But this is not Appelfeld’s only theme. Badenheim 1939 is one of his more famous works, and deals with vacation resort housing the bourgeois of Austria. Many of them are Jewish, and at the end, when they are taken off to the camps under the pretense of being separated and relocated, many of them are still oblivious to their impending doom. A late speech by a sick, crippled rabbi, dismissed by all the book’s characters, explains the theme:

“What do they want? All these years they haven’t paid any attention to the Torah. Me they locked away in an old-age home. They didn’t want to have anything to do with me. Now they want to go to Poland. There is no atonement without asking forgiveness first.”

The rabbi’s voice took the column of people by surprise. He spoke in a jumble of Hebrew and Yiddish. The people could not understand a word he said, but his anger was obvious.

The problem is that Appelfeld is not an ironist. Superficially, the novel appears to be the mirror image of many of his other books: the great unspoken tragedy in the past in The Iron Tracks becomes the great unforeseen tragedy in the future in Badenheim 1939. But the symmetry is not so simple. Appelfeld moves the locus of his representation out of the Jews’ minds (they are, in general, portrayed as unsympathetic victims) and into the setting itself.

There is a forced allegory with two groups of fish in a tank, one of which massacred the other, and the question of whether they should be separated. There is much gaiety while they ignore the increasing anti-semitism in Austria and Germany. And most directly, there is this passage, about the cloistered, stuffy Professor Fussholdt:

Professor Fussholdt read the proofs of his book. At one time his lectures had given rise to quite a controversy in academic circles. It was he who had called Theodore Herzl “a hack writer with messianic pretensions,” and his associates “petty functionaries who jumped on the golden bandwagon.” Martin Buber too did not escape his barbs. It was Fussholdt who had said that Buber couldn’t make up his mind if he was a prophet or a professor. If anyone deserved the title of a great Jew, according to Fussholdt, it was Karl Kraus: he had revived satire. And now the professor was sitting and proofreading his latest book. Who was he attacking now? The journalists, the hacks, so-called “Jewish art”? Perhaps his book was about Hans Herzl, Theodore’s son who had converted to Christianity. Or perhaps it was a book about satire, the only art form appropriate to our lives.

It is too leaden for irony. Appelfeld writes as though he is not just impatient with his own characters, but furious at them. He has internalized the material so deeply that these people can only be portrayed as fatally misled suckers, who have bought into the notion of civilized Germany so deeply that they have forsaken the roots and the only other people whom they can really trust: their own. It’s not that Appelfeld is off the mark here; just ask Walter Rathenau, who considered himself as much German as Jew, and was assassinated by right-wing extremists. The problem that his view is so closely identified with the viewpoint of his survivors that he comes off as moralizing. There is little to be learned from the people he portrays, other than that in his opinion, they were wrong. They followed their country, not their people.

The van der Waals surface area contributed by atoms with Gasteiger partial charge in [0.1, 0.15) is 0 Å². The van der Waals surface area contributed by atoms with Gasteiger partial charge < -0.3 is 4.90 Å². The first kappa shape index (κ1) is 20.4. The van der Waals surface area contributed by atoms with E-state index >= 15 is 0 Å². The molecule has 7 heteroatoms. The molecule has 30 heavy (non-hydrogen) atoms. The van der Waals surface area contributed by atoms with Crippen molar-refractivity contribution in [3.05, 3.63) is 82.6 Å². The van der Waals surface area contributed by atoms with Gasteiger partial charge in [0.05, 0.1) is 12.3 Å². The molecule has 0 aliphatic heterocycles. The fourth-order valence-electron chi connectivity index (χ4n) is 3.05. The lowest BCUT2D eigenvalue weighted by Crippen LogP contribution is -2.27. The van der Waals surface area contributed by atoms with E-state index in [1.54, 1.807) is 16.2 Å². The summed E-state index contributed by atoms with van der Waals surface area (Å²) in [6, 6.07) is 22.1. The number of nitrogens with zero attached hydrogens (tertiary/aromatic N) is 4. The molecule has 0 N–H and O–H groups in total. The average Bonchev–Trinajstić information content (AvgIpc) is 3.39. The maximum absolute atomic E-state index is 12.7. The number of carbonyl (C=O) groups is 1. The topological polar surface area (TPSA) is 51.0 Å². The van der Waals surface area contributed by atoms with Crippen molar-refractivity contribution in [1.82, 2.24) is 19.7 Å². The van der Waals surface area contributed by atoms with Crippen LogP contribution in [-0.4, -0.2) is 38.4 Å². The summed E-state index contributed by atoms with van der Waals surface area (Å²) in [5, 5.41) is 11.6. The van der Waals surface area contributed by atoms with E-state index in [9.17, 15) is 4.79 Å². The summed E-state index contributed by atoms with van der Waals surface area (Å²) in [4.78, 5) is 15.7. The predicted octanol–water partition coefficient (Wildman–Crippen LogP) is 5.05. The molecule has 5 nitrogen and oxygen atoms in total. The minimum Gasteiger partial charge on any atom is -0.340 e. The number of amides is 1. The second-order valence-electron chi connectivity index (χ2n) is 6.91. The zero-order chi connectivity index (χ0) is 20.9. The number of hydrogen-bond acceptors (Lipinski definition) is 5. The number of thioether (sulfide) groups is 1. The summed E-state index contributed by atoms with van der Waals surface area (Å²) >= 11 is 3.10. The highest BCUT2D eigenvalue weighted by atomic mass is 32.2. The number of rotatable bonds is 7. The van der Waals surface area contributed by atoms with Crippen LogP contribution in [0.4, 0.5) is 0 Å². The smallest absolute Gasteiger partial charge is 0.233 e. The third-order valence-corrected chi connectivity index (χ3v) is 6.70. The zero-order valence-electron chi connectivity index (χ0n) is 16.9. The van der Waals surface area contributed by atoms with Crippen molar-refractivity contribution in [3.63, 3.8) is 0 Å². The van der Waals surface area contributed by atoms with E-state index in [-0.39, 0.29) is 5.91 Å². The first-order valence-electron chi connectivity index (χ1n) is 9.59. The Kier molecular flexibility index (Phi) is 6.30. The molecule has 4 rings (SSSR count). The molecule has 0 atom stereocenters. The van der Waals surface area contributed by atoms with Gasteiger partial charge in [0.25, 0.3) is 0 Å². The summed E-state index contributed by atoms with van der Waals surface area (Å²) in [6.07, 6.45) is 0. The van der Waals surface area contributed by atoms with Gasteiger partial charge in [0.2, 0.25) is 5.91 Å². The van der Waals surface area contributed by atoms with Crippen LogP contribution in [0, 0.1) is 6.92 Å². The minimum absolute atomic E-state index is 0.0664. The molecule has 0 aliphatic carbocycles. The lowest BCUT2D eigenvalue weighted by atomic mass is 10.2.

Kraus is a fascinating example, though, since he represents an anti-authoritarian voice, but a wholly secular one. I wish that Appelfeld had said more about Fussholdt and, by way of him, Kraus, since while there is little surprise in seeing the idle classes disregard warning signs, seeing the intellectuals do so is far more interesting (if ultimately not too surprising either). Does Appelfeld find Kraus and satire to be falsely sanitizing forces while evil storms are brewing? He’s not the sort to answer this question, but the anger comes through. But when spoken in the voice of the author, attacking these future victims, the book loses its poise.

Appelfeld emigrated to Israel very early on, and in the interview above, he speaks as though he were a follower of Ben-Gurion, a forceful but pragmatic Zionist. (It’s worth remembering that Zionist founder Theodore Herzl wasn’t interested in Jerusalem.) The recent Ha’aretz interview with Appelfeld seems to have disappeared from the archive, but via a tip from The Elegant Variation, I located an copy of Ari Shavit’s interview with Appelfeld. It’s difficult to summarize, since he doesn’t articulate a clear political standpoint, and I recommend reading the whole thing. There are two things that stand out. First is that this is a man who is more concerned with intra-Jewish struggles than with anything else: Zionism vs. Europeanism, settlers vs. land-for-peacers, internalized self-hatred, etc. Second is the constant turning back on his own thoughts:

I am careful to keep things in proportion. Precisely because I went through terrible things. But in the past two years I have stopped using the bus and I am ashamed of it. I am afraid that the bus will blow up and I am ashamed that I am afraid the bus will blow up. And when I sit in a cafe in Jerusalem, I am not relaxed. The cafe could blow up, too. And when my granddaughter goes to school, we ask whether she came back or not. Maybe something happened. Now the emotional side is something interesting. Because in the Holocaust I was a boy who lost his parents and lived the life of an animal, I should have been taken to a madhouse immediately afterward. Or to a hospice.

This form of servitude to one’s own emotions is what Appelfeld has lived with and expressed in all his work. It does not express itself in ideology; when he attempts to do as much, as in Badenheim 1939, the effect is muted. But in his chronicles of survivors, it is precisely the right tool.